Meanwhile, behind the scenes, staff have been revising all the systems we use to coordinate group’ and individuals’ visits to the Centre – financial systems, registration systems, information flow about special needs, coordination and advance notice for food services and housekeeping. We feel that the systems are still evolving and we are grateful for the feedback and help from those of you who arrange for groups to use the Centre’s facilities.

And as for me – I did go on sabbatical during March and April and plan to have a third month in the fall. I drove east with my partner, Bill Dearborn, and visited family and friends. I also had several days at Five Oaks Centre and had enriching discussions and learning as I consulted with Mardi Tindal and other staff. I am researching how Education & Retreat Centres cope financially and what methods are used to raise the essential funds for daily operations and even more importantly, for capital improvements. The most significant learning from these consultations, (not surprising when I consider Calling Lakes beginnings) is that building relationships with individual givers is the most important step an organization can take.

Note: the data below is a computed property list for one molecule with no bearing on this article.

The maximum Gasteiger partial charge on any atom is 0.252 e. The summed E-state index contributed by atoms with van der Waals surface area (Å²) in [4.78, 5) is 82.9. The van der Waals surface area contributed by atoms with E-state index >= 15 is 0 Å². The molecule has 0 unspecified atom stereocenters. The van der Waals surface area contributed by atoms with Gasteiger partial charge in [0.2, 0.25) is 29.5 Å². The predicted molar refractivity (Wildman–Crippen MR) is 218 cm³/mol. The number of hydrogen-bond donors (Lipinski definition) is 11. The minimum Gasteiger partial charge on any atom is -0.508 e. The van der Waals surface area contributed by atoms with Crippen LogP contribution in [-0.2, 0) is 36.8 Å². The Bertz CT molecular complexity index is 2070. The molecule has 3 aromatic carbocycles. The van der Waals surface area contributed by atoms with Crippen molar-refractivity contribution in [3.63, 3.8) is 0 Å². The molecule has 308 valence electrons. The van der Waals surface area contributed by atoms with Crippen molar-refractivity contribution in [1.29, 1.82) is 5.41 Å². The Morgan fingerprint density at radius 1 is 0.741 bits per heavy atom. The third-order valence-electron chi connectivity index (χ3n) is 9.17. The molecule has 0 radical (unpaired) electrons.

While we were visiting my son, Kelly, in Northampton, MA, we went to a lecture by Richard Heinberg, author of Peak Everything. Heinberg is trying to raise awareness of the foolish path that has been chosen by North American society. Within the next 10 to 15 years, many of our non-renewable resources will have passed their peak production (oil peaks by 2010) and after this point production will fall off markedly and prices will rise rapidly. As well, our society has based its foundation on the assumption that everything will continue to grow – stock markets, economics, energy sources, food production, etc. Thus, our society, with its dependence on extravagant consumerism, is following a false hope. The crowd at the lecture was very aware and the most encouraging part of the evening was listening to the representatives of a great variety of small community groups who were providing community and support for one another while all working to reduce energy use while improving quality of life.